What is catheter ablation?
Catheter ablation is a procedure in which a thin, flexible tube or catheter is inserted into a blood vessel in your arm, neck or groin. These catheters are then threaded through the blood vessel to the heart. The doctor can then apply radiofrequency energy, laser energy or freezing temperature (cryoablation) to destroy the abnormal heart tissue which causes the arrythmia or irregular heart beat.
Catheter ablation is considered a minimally invasive procedure since there are no incisions made to the chest wall to access the heart. Therefore, it is a relatively simple and routine procedure that carries a low risk to patients.
There are two types of catheter ablation that are performed:
Radiofrequency catheter ablation
Radiofrequency catheter ablation directs radiofrequency energy through a catheter to the areas of your heart tissue that cause erratic electrical signals. Scarring the tissue will correct the arrhythmia. In other cases, catheters that freeze the heart tissue, known as cryotherapy, can be used to get the same result. In radio frequency catheter ablation, your physician will use short bursts of intense energy to scar dysfunctional tissue which will stop it from sending disruptive electrical signals.
Cryoblation (Cryoballoon ablation)
Cryoballoon ablation is a balloon-based technology that blocks the conduction of the arrhythmia in cardiac tissue through the use of a coolant rather than heat, by way of a catheter. This freezing technology allows the catheter to adhere to the tissue during ablation, allowing for greater catheter stability. Cryoablation is a new and alternative method that uses freezing temperatures on targeted areas around the pulmonary veins. This method is favored by many physicians because it can be performed temporarily and tested for effectiveness before the arrhythmia site is scarred permanently.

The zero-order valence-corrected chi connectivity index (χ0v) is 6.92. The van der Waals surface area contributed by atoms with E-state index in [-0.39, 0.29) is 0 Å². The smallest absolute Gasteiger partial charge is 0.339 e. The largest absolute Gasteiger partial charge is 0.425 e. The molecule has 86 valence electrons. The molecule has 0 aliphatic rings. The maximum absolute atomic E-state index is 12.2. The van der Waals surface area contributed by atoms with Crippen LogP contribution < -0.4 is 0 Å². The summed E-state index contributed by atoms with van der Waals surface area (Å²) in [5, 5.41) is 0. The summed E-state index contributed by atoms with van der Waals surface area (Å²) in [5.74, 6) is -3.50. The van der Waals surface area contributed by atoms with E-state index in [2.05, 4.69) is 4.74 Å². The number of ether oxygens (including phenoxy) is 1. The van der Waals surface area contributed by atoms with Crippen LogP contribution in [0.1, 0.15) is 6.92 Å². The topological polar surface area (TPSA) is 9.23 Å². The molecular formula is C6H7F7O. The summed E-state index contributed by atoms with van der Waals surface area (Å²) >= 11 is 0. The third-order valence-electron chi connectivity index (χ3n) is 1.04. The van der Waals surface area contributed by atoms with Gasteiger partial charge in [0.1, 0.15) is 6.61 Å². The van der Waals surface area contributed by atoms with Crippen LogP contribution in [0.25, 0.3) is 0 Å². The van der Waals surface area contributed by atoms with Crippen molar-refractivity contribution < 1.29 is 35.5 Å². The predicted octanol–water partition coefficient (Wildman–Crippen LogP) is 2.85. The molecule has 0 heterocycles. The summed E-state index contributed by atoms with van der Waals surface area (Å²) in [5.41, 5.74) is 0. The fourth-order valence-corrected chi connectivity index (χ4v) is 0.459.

Why it's done
Catheter ablation is performed when:
- Medicine doesn’t control your irregular heartbeat, or you can’t tolerate the medicine needed to control the arrythmia
- You are diagnosed with atrial fibrillation or Wolff–Parkinson–White syndrome
- You have abnormal electrical activity that puts you at risk for life-threatening arrhythmias, such as ventricular fibrillation and sudden cardiac death
During catheter ablation, your physician will control the movement of the catheter externally. With the help of computer software, the areas which are affected are identified. Depending on which procedure is to be performed, the catheter will be fitted with electrodes or a cryoballoon system.
Some of the risks of cardiac ablation include:
- Bleeding at the catheter insertion site
- Damage to blood vessels or perforations
- Damage to the heart’s electrical signals from over-ablation
- Pain at catheter insertion site
- Postoperative blood clotting
- Allergy to contrast dye used
This procedure carries varying degrees of success. Ablation alone doesn’t always restore normal rate and rhythm. Other treatments may need to be used in addition and sometimes the ablation may even need to be repeated.
What to expect
Catheter ablations are performed in the hospital under the direction of an electrophysiology doctor and staff. In some instances, when an ablation is done during open heart surgery, a cardiothoracic surgeon will perform the procedure.
When you arrive at The Heart Institute, you will be greeted by our nursing staff who will get you prepared for the procedure and provide you with a hospital gown. You will then meet with your doctor to discuss last minute questions you may have.
Catheter ablation is generally performed under sedation with local anesthetic, without putting you to sleep. The anesthesiologist will be onsite throughout the procedure to ensure you are comfortable. General anesthetic will be used in certain circumstances, particularly if the patient is a child. You can expect the procedure to take anywhere from three to six hours.
You will notice a fluoroscopy machine above you that X-rays your chest so that your physician can monitor the position of the catheter. Your physician will also see detailed ultrasound images transmitted from sensors in the catheter. He will then use one of the energy forms to destroy the area where the abnormal beats are starting.
Afterward, you will be expected to lie still for four to six hours in a recovery room. Some patients go home that same day where others may be required to stay overnight or a few days. During this time, you may feel tired or dazed as you recover from the sedative. You may have some pressure bandages covering the catheter incision site.
You may need to make arrangements for transportation the day of the procedure since your doctor may advise against driving.
Recovery from catheter ablation is quick, although you may feel some soreness at the site of the catheter. Your doctor will give you instructions, if needed. Most people will return to their normal activity within a few days.